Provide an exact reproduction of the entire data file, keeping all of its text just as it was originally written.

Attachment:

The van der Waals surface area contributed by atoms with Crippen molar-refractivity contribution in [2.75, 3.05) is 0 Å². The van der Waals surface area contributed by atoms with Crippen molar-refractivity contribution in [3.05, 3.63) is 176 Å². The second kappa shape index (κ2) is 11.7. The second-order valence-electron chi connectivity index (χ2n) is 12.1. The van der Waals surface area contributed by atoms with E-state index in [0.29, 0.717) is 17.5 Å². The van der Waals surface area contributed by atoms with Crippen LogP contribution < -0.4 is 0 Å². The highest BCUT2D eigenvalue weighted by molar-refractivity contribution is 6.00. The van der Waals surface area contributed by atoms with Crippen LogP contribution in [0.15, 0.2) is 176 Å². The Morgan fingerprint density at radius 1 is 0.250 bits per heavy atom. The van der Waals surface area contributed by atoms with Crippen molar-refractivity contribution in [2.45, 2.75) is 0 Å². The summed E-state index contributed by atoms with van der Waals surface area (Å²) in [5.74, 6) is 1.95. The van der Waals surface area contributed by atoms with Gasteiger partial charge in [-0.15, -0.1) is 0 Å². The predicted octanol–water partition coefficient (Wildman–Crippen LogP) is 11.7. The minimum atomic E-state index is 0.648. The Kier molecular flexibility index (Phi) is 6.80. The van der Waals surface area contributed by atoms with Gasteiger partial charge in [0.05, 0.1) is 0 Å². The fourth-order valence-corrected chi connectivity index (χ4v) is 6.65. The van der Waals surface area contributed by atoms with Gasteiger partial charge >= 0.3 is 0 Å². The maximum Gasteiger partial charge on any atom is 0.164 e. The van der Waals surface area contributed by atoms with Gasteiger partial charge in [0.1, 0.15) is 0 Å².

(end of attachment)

The van der Waals surface area contributed by atoms with Crippen molar-refractivity contribution in [2.75, 3.05) is 0 Å². The van der Waals surface area contributed by atoms with Crippen molar-refractivity contribution in [3.05, 3.63) is 176 Å². The second kappa shape index (κ2) is 11.7. The second-order valence-electron chi connectivity index (χ2n) is 12.1. The van der Waals surface area contributed by atoms with E-state index in [0.29, 0.717) is 17.5 Å². The van der Waals surface area contributed by atoms with Crippen LogP contribution < -0.4 is 0 Å². The highest BCUT2D eigenvalue weighted by molar-refractivity contribution is 6.00. The van der Waals surface area contributed by atoms with Crippen LogP contribution in [0.15, 0.2) is 176 Å². The Morgan fingerprint density at radius 1 is 0.250 bits per heavy atom. The van der Waals surface area contributed by atoms with Crippen molar-refractivity contribution in [2.45, 2.75) is 0 Å². The summed E-state index contributed by atoms with van der Waals surface area (Å²) in [5.74, 6) is 1.95. The van der Waals surface area contributed by atoms with Gasteiger partial charge in [-0.15, -0.1) is 0 Å². The predicted octanol–water partition coefficient (Wildman–Crippen LogP) is 11.7. The minimum atomic E-state index is 0.648. The Kier molecular flexibility index (Phi) is 6.80. The van der Waals surface area contributed by atoms with Gasteiger partial charge in [0.05, 0.1) is 0 Å². The fourth-order valence-corrected chi connectivity index (χ4v) is 6.65. The van der Waals surface area contributed by atoms with Gasteiger partial charge >= 0.3 is 0 Å². The maximum Gasteiger partial charge on any atom is 0.164 e. The van der Waals surface area contributed by atoms with Gasteiger partial charge in [0.1, 0.15) is 0 Å².